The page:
Here’s more about what I’ve been up to lately. I’m writing a novel, set in a logging town in southwest Washington state in 1925. The main focus is marriage and I’m experimenting with multiple points of view (literally and figuratively, as it seems). The main character is a woman who, after the death of her first husband (and father of her two children) in the Great War, remarried for all the wrong reasons. Husband number 2 was a close friend of husband number 1, and he is a good provider. He represents financial security. She meets a man, of course, who promises passion (that’s the story). A second “main” character is a man whose wife left him two years earlier. His story is how to make himself a large enough person to win his wife back.
To write this book, I realized early in the process, I was going to have to dig deeper into my own stuff.
In May I wrote 500-1000 words a day (sometimes more), just drafting and dreaming. In June I determined to get it all typed up and to begin arranging it. I also, prompted by two books on journaling, determined to dig deeper into my…well, my stuff.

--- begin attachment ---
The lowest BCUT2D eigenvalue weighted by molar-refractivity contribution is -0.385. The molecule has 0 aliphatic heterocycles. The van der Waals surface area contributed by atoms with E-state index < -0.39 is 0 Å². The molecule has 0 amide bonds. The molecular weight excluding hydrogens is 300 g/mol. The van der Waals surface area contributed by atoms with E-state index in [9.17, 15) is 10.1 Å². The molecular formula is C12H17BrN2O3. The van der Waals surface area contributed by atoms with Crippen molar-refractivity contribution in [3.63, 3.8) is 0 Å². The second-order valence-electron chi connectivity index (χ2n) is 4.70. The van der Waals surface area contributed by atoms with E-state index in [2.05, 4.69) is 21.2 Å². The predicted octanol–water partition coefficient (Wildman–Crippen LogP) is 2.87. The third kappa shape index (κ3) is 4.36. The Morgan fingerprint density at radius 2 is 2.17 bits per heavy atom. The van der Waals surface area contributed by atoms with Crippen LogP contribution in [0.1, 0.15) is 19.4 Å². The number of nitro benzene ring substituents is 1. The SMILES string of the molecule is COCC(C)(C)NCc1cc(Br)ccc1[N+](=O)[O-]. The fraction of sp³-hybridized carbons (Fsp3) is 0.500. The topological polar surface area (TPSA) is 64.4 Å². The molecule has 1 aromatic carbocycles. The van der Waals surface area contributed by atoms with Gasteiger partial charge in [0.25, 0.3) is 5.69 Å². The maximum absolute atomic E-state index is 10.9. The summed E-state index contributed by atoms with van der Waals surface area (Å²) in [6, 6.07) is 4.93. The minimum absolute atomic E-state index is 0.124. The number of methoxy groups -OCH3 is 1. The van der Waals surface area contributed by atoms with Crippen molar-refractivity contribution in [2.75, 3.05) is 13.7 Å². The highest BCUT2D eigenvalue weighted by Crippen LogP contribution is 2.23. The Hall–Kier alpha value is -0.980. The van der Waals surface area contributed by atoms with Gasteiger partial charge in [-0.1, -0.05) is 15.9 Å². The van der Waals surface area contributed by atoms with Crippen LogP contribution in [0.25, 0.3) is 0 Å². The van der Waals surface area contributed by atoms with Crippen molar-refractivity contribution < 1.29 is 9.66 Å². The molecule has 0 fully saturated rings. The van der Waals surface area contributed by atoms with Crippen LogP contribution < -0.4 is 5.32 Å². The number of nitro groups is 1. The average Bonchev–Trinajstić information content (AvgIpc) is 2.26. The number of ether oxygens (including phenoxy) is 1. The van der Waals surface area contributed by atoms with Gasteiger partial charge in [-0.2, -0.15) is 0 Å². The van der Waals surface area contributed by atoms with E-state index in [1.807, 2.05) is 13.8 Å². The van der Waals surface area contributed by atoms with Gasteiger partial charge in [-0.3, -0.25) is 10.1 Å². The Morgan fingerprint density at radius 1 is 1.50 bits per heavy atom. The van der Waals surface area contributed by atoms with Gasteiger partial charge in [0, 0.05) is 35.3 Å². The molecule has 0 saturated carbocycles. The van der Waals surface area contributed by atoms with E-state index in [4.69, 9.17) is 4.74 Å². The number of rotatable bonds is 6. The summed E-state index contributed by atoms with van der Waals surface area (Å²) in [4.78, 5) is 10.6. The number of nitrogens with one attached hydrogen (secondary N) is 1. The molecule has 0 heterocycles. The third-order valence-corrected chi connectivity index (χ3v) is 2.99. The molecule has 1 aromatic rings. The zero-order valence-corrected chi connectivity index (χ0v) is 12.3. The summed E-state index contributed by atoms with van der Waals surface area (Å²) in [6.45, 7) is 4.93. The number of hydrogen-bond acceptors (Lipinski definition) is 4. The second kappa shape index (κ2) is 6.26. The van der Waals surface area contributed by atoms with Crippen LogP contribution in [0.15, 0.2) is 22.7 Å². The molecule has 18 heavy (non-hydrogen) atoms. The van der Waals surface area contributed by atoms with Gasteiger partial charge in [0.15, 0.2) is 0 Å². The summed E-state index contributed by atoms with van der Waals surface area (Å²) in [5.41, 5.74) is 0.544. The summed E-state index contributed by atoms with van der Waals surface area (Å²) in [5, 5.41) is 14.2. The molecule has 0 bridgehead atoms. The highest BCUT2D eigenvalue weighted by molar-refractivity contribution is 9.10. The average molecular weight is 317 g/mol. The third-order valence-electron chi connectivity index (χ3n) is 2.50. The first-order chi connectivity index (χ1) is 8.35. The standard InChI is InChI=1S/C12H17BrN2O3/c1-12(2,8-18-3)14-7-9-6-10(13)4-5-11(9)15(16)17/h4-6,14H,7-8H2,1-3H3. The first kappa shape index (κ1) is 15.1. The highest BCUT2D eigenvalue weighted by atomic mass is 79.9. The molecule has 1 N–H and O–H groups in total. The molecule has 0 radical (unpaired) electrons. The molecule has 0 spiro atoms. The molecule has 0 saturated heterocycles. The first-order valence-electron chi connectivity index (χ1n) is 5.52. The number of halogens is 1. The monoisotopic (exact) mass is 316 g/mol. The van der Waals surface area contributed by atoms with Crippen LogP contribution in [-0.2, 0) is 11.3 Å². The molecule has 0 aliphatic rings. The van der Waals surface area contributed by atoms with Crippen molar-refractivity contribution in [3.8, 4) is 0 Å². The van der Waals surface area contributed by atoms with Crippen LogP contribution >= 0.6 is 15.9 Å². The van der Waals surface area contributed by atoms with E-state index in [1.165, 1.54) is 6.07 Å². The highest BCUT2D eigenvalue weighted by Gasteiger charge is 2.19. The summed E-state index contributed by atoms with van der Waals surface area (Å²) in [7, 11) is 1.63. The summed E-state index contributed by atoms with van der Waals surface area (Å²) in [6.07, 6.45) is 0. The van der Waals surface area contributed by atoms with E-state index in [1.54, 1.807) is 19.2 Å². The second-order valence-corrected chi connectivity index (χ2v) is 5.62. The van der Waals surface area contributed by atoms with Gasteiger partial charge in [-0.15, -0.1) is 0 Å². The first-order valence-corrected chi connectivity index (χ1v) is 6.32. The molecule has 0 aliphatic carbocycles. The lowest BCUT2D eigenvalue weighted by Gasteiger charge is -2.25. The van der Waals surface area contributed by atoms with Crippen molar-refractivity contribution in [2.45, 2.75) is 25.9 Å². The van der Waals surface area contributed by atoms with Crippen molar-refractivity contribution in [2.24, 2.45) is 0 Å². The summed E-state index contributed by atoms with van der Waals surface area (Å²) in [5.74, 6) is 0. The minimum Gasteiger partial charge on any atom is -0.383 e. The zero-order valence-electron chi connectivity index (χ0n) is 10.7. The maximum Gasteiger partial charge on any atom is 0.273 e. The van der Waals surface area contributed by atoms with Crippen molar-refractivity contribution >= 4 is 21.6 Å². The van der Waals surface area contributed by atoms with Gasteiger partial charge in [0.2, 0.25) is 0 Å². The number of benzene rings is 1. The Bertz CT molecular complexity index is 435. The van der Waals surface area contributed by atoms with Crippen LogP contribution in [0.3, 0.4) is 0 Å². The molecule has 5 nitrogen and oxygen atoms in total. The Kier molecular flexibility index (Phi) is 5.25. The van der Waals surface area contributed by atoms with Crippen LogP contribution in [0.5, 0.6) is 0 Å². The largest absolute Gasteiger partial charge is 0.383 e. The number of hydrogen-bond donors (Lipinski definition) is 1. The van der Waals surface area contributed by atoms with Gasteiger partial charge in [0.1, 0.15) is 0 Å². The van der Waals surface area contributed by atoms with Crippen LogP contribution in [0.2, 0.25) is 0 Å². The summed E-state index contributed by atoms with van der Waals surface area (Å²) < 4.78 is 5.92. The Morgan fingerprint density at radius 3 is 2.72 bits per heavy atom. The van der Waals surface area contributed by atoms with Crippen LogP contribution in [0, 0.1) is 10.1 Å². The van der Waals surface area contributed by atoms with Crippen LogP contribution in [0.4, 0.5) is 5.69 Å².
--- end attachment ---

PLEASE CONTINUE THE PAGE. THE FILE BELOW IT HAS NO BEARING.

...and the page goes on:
The first book was Writing the Mind Alive: The Proprioceptive Method for Finding Your Authentic Voice by Linda Trichter Metcalf and Tobin Simon. The second was Writing Down Your Soul by Janet Connor.
I have been writing every morning in a journal for years and years and years. If you read my blog regularly, you already know this. So why would I need any guide to journaling? Why would I recommend one to you?
One reason is that I have been recognizing how shallow my journal habit is. Okay, not always. But sometimes it’s quite shallow. When I read back through old journals they often sound like chronicles of what I’ve been up to with my family. Old journal entries are often to-do lists. Especially annoying, I find that I have griped about the same things, over and over and over. For years. This, however, 2014, is my breakout year. I’ve left full-time teaching. My main excuse for procrastination, for not finishing writing projects is gone. My main excuse for not doing the kind of teaching I would really like to do–that’s gone, too.
Now, how do I dig down below the surface and write into the heart of my deepest desires and dreams? That’s why I read these books, and that’s why I’m recommending them to you.
Light a candle, put on the music, and write for 20 minutes. Ask yourself–your deeper self (your soul, God, spirit, or whatever you wish to call it) what your assignment is. Then, as Janet Conner elegantly points out, once it tells you what your assignment is, then you have to do that assignment.
Writing this blog post was my assignment today.